In line with Group-IB's mission of fighting cybercrime, we will continue to explore the methods, tools, and tactics used by one of the oldest and still dangerous groups, APT41. We will also continue to inform and warn targeted organizations worldwide. We always strive to ensure that organizations under attack are notified as quickly as possible to help reduce potential damage. We also consider it our responsibility to share our findings with the cybersecurity community and encourage researchers to study advanced threats, share data, and use our technologies to combat cybercrime — together.
If you are interested in what we do and would like to become an expert in the same field, you can take our Digital Forensics, Incident Response, and Threat Intelligence training courses. We also welcome applications to join the Group-IB team. Please check our vacancies on the website.
Try Group-IB Threat Intelligence now!
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Cobalt Strike Beacons
"config_payload": {
            "process-inject-stub": "fbM7aRSiLoJ01wyIz1ATTQ==",
            "http-get.uri": "javaupdate.biguserup.workers.dev,/jquery-3.3.1.min.js",
            "stage.cleanup": 1,
            "http-get.server.output": "`T",
            "post-ex.spawnto_x64": "%windir%\\sysnative\\svchost.exe -k netsvcs",
            "post-ex.spawnto_x86": "%windir%\\syswow64\\svchost.exe -k netsvcs",
            "watermark": 305419896,
            "process-inject-use-rwx": 64,
            "dns_idle": 134744072,
            "sleeptime": 60000,
            "maxdns": 255,
            "http-post.client": "Accept: */*2Referer: https://javaupdate.biguserup.workers.dev/Accept-Encoding: *&Host: javaupdate.biguserup.workers.dev__cfduid",
            "ssl": true,
            "publickey_md5": "531c720aae6e053b9db9be8e7b56f78f",
            "http-post.uri": "/jquery-3.2.2.min.js",
            "jitter": 41,
            "cookieBeacon": 1,
            "port": 443,
            "process-inject-start-rwx": 64,
            "http-get.client": "Accept-Encoding: *&Host: javaupdate.biguserup.workers.devAccept: */*2Referer: https://javaupdate.biguserup.workers.dev/__cfduid=Cookie",
            "http-get.verb": "GET",
            "proxy_type": 2,
            "user-agent": "Mozilla/5.0 (Windows NT 10.0; WOW64; rv:57.0) Gecko/20100101 Firefox/57.0"
config_payload": {
            "process-inject-stub": "d5nX4wNnwCo18Wx3jr4tPg==",
            "http-get.uri": "cs.colunm.tk,/__utm.gif",
            "http-get.server.output": "",
            "post-ex.spawnto_x64": "%windir%\\sysnative\\rundll32.exe",
            "post-ex.spawnto_x86": "%windir%\\syswow64\\rundll32.exe",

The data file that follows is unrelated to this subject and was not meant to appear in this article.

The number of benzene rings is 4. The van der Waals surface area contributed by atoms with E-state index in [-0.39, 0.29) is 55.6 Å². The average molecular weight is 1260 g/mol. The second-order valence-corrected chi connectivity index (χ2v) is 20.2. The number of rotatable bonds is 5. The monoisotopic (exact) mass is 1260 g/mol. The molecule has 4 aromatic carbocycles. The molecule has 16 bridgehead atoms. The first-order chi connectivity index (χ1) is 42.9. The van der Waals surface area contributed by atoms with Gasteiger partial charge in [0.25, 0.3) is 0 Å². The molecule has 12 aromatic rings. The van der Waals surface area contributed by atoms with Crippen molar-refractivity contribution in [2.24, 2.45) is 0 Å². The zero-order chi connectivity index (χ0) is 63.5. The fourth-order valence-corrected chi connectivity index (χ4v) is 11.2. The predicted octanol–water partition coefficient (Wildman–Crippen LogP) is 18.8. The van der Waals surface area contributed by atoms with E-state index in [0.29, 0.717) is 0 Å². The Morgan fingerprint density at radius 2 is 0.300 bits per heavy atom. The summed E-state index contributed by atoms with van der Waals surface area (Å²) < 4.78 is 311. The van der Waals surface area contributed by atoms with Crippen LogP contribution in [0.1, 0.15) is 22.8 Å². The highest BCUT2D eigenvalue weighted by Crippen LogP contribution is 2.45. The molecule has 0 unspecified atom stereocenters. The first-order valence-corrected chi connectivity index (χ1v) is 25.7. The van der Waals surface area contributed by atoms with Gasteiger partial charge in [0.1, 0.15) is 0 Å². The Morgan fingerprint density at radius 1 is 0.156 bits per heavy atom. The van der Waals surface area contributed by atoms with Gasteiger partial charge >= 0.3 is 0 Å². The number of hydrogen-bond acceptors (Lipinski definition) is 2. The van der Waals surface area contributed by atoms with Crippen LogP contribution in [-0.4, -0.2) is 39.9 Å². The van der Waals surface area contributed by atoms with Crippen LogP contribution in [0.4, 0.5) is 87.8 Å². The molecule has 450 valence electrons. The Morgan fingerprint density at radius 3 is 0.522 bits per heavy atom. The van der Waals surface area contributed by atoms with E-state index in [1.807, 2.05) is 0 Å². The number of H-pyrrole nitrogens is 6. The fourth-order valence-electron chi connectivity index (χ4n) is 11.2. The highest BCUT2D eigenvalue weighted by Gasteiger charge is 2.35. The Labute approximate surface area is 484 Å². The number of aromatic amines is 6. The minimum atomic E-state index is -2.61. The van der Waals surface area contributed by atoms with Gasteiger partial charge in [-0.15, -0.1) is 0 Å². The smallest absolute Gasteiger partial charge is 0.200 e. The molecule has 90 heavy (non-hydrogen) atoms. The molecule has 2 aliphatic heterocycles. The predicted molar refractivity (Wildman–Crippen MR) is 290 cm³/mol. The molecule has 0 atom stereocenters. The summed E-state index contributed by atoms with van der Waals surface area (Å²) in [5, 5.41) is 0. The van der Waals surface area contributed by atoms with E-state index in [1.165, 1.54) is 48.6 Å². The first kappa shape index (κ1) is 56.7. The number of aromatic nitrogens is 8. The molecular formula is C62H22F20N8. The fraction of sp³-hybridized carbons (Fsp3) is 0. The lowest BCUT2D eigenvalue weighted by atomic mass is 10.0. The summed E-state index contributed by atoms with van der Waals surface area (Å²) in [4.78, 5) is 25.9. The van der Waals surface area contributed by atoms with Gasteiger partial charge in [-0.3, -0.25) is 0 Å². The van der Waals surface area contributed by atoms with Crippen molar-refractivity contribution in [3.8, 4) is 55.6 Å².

"watermark": 305419896,
            "process-inject-use-rwx": 64,
            "sleeptime": 60000,
            "maxdns": 255,
            "http-post.client": "&Content-Type: application/octet-streamid",
            "ssl": true,
            "publickey_md5": "9cdb3fca6156c6cbed2f01d6431b3dfb",
            "http-post.uri": "/submit.php",
            "cookieBeacon": 1,
            "port": 8443,
            "process-inject-start-rwx": 64,
            "http-get.client": "Cookie",
            "http-get.verb": "GET",
            "proxy_type": 2,
            "user-agent": "Mozilla/5.0 (compatible; MSIE 9.0; Windows NT 6.1; WOW64; Trident/5.0; MANM; MANM)"
"config_payload": {
            "process-inject-stub": "9LoFKCrbYlLergvfu7Ki8A==",
            "http-get.uri": "mute-pond-371d.zalocdn.workers.dev,/jquery-3.3.1.min.js",
            "stage.cleanup": 1,
            "http-get.server.output": "`T",
            "post-ex.spawnto_x64": "%windir%\\sysnative\\svchost.exe -k netsvcs",
            "post-ex.spawnto_x86": "%windir%\\syswow64\\svchost.exe -k netsvcs",
            "process-inject-use-rwx": 64,
            "dns_idle": 134744072,
            "sleeptime": 32547,
            "maxdns": 255,
            "http-post.client": "Accept: */*4Referer: https://mute-pond-371d.zalocdn.workers.dev/Accept-Encoding: *(Host: mute-pond-371d.zalocdn.workers.dev__cfduid",
            "ssl": true,
            "publickey_md5": "a9020b0e5342fb8877d2fb213802132f",
            "http-post.uri": "/jquery-3.2.2.min.js",
            "jitter": 41,
            "cookieBeacon": 1,
            "port": 443,
            "process-inject-start-rwx": 64,
            "http-get.client": "Accept-Encoding: *(Host: mute-pond-371d.zalocdn.workers.devAccept: */*4Referer: https://mute-pond-371d.zalocdn.workers.dev/__cfduid=Cookie",
            "http-get.verb": "GET",
            "proxy_type": 2,
            "user-agent": "Mozilla/5.0 (Linux; Android 7.0; Pixel C Build/NRD90M; wv) AppleWebKit/537.36 (KHTML, like Gecko) Version/4.0"
"config_payload": {
            "http-get.uri": "mute-pond-371d.zalocdn.workers.dev,/jquery-3.3.1.min.js",
            "stage.cleanup": 1,
            "http-get.server.output": "`T",
            "post-ex.spawnto_x64": "%windir%\\sysnative\\svchost.exe -k netsvcs",
            "post-ex.spawnto_x86": "%windir%\\syswow64\\svchost.exe -k netsvcs",
            "process-inject-use-rwx": 64,
            "dns_idle": 134744072,
            "sleeptime": 32547,
            "maxdns": 255,
            "http-post.client": "Accept: */*4Referer: https://mute-pond-371d.zalocdn.workers.dev/Accept-Encoding: *(Host: mute-pond-371d.zalocdn.workers.dev__cfduid",
            "ssl": true,
            "publickey_md5": "398c270c67cd915134ebbf7108090789",
            "http-post.uri": "/jquery-3.2.2.min.js",
            "jitter": 41,
            "cookieBeacon": 1,
            "port": 443,
            "process-inject-start-rwx": 64,
            "http-get.client": "Accept-Encoding: *(Host: mute-pond-371d.zalocdn.workers.devAccept: */*4Referer: https://mute-pond-371d.zalocdn.workers.dev/__cfduid=Cookie",
            "http-get.verb": "GET",
            "proxy_type": 2,
            "user-agent": "Mozilla/5.0 (Linux; Android 7.0; Pixel C Build/NRD90M; wv) AppleWebKit/537.36 (KHTML, like Gecko) Version/4.0"